About 2/3rds of the newspaper prop is already created … and believe me, there is a LOT of text that goes into each page of a 1920s broadsheet newspaper. We have also commissioned some awesome writers to create the first few of the freebie scenarios. Two are already written, awaiting illustration and layout.

So … there you go … that’s a bit of a general update on SOME of the things we are working on (at least when we’re not individually working on projects for other Lovecraftian game publishers!). Now, let’s see how Fate conspires …


Brand new Greek-Language CoC7 sheets

Well, it’s been a bit quiet here on the blog … although there has been a lot of behind-the-scenes activity here at Cthulhu Reborn Underwater Lair, including the launch of a few new projects. I hope to share some news about cool new future releases sometime in the coming days.

We are also still working on the next in the Convicts & Cthulhu “Ticket of Leave” PDFs, although it is starting to look like that may not be released in April as planned but spill over into early May. It will be themed around colonial medical horror — so it’s strangely ironic that its delay is due to key folks getting ill. Maybe it’s evidence of the Curse of the Convict Sawbones at work!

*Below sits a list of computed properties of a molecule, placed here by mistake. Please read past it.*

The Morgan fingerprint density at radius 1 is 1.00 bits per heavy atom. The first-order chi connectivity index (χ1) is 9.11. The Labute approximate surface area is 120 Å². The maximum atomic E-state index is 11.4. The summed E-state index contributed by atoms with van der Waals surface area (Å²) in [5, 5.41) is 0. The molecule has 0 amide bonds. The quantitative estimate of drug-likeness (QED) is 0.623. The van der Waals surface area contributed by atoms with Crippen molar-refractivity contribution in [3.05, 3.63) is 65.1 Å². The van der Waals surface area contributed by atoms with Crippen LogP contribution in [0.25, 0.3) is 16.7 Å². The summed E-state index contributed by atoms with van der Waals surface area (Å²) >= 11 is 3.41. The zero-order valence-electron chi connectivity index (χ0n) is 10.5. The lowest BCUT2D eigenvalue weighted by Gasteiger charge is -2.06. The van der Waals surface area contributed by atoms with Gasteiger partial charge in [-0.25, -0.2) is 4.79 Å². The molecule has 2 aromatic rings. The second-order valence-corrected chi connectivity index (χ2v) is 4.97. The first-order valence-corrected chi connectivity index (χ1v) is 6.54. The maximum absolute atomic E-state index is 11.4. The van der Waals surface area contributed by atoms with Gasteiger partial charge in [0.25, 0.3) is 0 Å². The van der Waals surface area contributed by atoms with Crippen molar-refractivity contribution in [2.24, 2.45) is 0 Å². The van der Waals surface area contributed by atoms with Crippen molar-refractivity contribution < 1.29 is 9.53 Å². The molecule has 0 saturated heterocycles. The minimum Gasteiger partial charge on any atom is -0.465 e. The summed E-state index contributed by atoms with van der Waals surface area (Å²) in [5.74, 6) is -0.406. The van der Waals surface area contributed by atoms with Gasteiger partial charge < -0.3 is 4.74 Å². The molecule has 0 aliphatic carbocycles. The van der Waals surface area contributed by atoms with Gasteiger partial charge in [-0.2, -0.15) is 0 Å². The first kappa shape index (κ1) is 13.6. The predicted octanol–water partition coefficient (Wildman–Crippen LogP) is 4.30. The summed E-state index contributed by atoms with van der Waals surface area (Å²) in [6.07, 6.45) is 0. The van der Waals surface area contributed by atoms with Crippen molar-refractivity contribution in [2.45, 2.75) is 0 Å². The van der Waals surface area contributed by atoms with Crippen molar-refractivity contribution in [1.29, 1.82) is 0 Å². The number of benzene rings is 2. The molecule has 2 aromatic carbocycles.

One small activity that we *have* recently completed is the translation of both the 1920s and Modern-day CoC7e character sheets into Greek. This came as a request from a fervent fan of CoC who lives in Greece — where there is no current local publisher for the game — and wished that he and his players could use sheets in their local language. We were happy to oblige … with a lot of translation notes (we don’t speek Greek!). And since it’s always possible that there are other Greek-speaking gamers out there who might like to use these same sheets, I figured I would make them available for download here.

So … I present to you, the PDF version of the Greek-language 1920s CoC sheet, and the PDF version of the Modern-day equivalent. These files are also available on the Cthulhu Reborn downloads page (along with a lot of other cool character sheet designs). There are also JPG versions of front and reverse sides as well, if those are what you’re after.